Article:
CO2

Here in the United States most of our ice rinks rather they be hockey stadiums or a kids ice-skating park were and are mostly powered by the common HCFC R-22 refrigerant. As you all know R-22 was phased down back in 2010 and is in the process of being phased out entirely. The question on the owners minds of these complexes is with what refrigerant should they replace their older R-22 systems with? Is there a preferred one out there?

Over in the European Union they have been a big fan of R-717 (Ammonia.) in their ice rinks. Ammonia has been used since the 1930s as a refrigerant. It is actually referred to as one of the most efficient refrigerants out there as it has a low boiling point and it is highly energy efficient. On top of that you have no Ozone depletion risk and zero Global Warming Potential. It all sounds too good to be true, right? Here’s the catch folks, R-717 is classified as a B2L refrigerant on toxicity and flammability. The ‘B’ means that it is toxic if inhaled and the ‘2L’ means that it is slightly flammable.

If an Ammonia leak does occur it has to be taken very seriously. There was an incident towards the end of last year up in British Columbia that resulted in three fatalities due to the toxicity of the Ammonia leaking into the building. During the leak the event center had to be evacuated along with any neighboring businesses or homes. I wrote an article about this tragic event which can be found by clicking here. This example right here is why the US has been skiddish about adopting R-717 and the end all be all replacement for R-22. Originally, R-22 was chosen for ice rinks here in the US due to it’s low toxicity. If a person breathed in R-22 there would be no ill effects. So, what other options are out there besides R-22 and R-717? There are some Ammonia advocates here in the US but since this incident occurred just north of our border the skepticism on R-717 has only increased.

CO2 to the rescue?

Most of you who have been following the industry over the past couple years know exactly where I am going. It seems that everything is either moving towards the new HFO refrigerant line from Chemours/Honeywell or they are moving to R-744 (Carbon Dioxide.) I don’t care if you look at vending machines, refrigerated units in supermarkets, or even in ice rinks. CO2/R-744 is showing up everywhere. CO2, like Ammonia, has no Ozone depletion and has a GWP of one. Here’s the best part though it’s rated as a A1 in toxicity and flammability. That means it is NOT toxic or flammable. The downside of CO2 is that it operates at a MUCH higher pressure then other refrigerants on the market. This higher pressure can cause components to fail prematurely.

When I was going through my research tonight I found an article from a local news station out of Alaska. The article took place in Wasilla, a small town north of Anchorage. The town only has a population of about eight-thousand people. (My kind of town!) Their ice rink is one of their larger attractions, but it is over thirty years old and is dealing with an antiquated R-22 system. We all know how much the price of R-22 has gone up these days. Can you imagine recharging a one-thousand pound system? The cost would be astronomical. Imagine having to try and absorb that expense into your P&L for the year.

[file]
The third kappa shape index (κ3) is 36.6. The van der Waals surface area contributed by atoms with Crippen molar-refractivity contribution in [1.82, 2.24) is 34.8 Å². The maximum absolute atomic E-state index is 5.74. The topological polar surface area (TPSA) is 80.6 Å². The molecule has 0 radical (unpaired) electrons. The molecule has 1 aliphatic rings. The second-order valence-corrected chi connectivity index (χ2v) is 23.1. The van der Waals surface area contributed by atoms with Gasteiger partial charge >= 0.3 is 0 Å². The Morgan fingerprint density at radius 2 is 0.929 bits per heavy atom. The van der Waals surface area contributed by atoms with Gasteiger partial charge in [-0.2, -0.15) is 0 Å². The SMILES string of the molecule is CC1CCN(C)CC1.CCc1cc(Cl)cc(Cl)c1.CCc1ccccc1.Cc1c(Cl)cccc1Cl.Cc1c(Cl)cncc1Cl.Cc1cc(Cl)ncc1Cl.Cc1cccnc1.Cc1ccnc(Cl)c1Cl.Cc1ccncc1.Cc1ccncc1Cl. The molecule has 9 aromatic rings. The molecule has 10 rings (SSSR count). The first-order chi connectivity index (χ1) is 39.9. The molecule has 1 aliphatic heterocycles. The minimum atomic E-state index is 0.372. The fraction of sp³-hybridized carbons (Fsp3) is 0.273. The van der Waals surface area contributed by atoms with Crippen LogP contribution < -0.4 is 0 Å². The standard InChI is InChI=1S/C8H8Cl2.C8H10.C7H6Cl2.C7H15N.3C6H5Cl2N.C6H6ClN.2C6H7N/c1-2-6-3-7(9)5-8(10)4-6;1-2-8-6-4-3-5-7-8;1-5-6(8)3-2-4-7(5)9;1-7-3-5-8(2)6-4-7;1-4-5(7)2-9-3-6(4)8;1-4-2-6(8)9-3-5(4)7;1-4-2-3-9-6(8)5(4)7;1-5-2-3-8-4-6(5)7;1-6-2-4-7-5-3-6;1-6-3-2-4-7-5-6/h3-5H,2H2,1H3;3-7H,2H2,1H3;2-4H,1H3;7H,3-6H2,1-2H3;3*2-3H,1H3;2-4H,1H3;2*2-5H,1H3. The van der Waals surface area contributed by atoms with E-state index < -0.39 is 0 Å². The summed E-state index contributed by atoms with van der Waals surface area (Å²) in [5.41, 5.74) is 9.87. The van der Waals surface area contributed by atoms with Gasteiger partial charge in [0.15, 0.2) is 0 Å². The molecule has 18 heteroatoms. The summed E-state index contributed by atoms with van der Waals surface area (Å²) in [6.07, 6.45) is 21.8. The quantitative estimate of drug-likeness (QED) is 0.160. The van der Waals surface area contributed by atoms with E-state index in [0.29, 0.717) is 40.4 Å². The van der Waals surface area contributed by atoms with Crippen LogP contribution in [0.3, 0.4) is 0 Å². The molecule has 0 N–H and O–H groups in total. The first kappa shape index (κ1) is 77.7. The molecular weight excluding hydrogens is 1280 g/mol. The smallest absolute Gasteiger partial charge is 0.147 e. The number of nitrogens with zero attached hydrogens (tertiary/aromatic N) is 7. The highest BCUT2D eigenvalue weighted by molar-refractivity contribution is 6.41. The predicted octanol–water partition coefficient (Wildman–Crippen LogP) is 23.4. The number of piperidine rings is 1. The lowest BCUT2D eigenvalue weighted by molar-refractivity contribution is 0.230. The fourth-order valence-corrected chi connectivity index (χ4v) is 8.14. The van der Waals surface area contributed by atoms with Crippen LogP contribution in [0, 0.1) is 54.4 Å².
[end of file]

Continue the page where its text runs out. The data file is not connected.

Luckily for the town of Wasilla there was a twenty-two million bond that was passed by the voters back in October of 2016. Three million dollars of that twenty-two will be going towards removing the old R-22 system on this ice rink and replacing it with a new R-744 CO2 system. On top of that massive expense the complex will also be closed for Spring and Summer while the construction is completed. The goal of completion is set for Labor Day.

This is such a laborious and expensive process as there is just no easy way to retrofit or replace an aging R-22 ice rink system. These installations are massive and when working with a completely different refrigerant such as R-22 nearly everything will have to be replaced. Remember now that CO2 operates at a MUCH higher pressure than R-22. Most of the components will have to be reinforced in order to accommodate this increase in pressure.

Conclusion

Are our only choices today R-744 and R-717? Is there going to be an HFO alternative out there that we can expect? Through my research tonight I wasn’t able to find an HFO refrigerant that could be used for these ice rink applications. I may have overlooked them but I have a feeling that the ice rink market is very niche within the refrigerant industry and Honeywell and Chemours are more focused on the R-404A or R-410A replacements. If any of you know of any please let me know.

I fear that these pricey conversions and retrofits over to these new systems could put a lot of ice rinks out of business. I already know of one in my area that has closed within the past couple years. Just think about that three million dollar number we spoke of earlier. That’s just one complex. That is one hell of an expense. What can these owners do? Do they keep holding out on their dying R-22 systems hoping and praying that they don’t have a leak or a failure? Or, do they bite the bullet and hope they can afford the cost of the new system? That’s not even mentioning the downtime the business would face while the new system is installed. Every day their doors are closed is money being lost.

I’m all for switching to newer refrigerants but like with anything there are going to be winners and losers here.

Thanks for reading,

Alec Johnson

RefrigerantHQ

Sources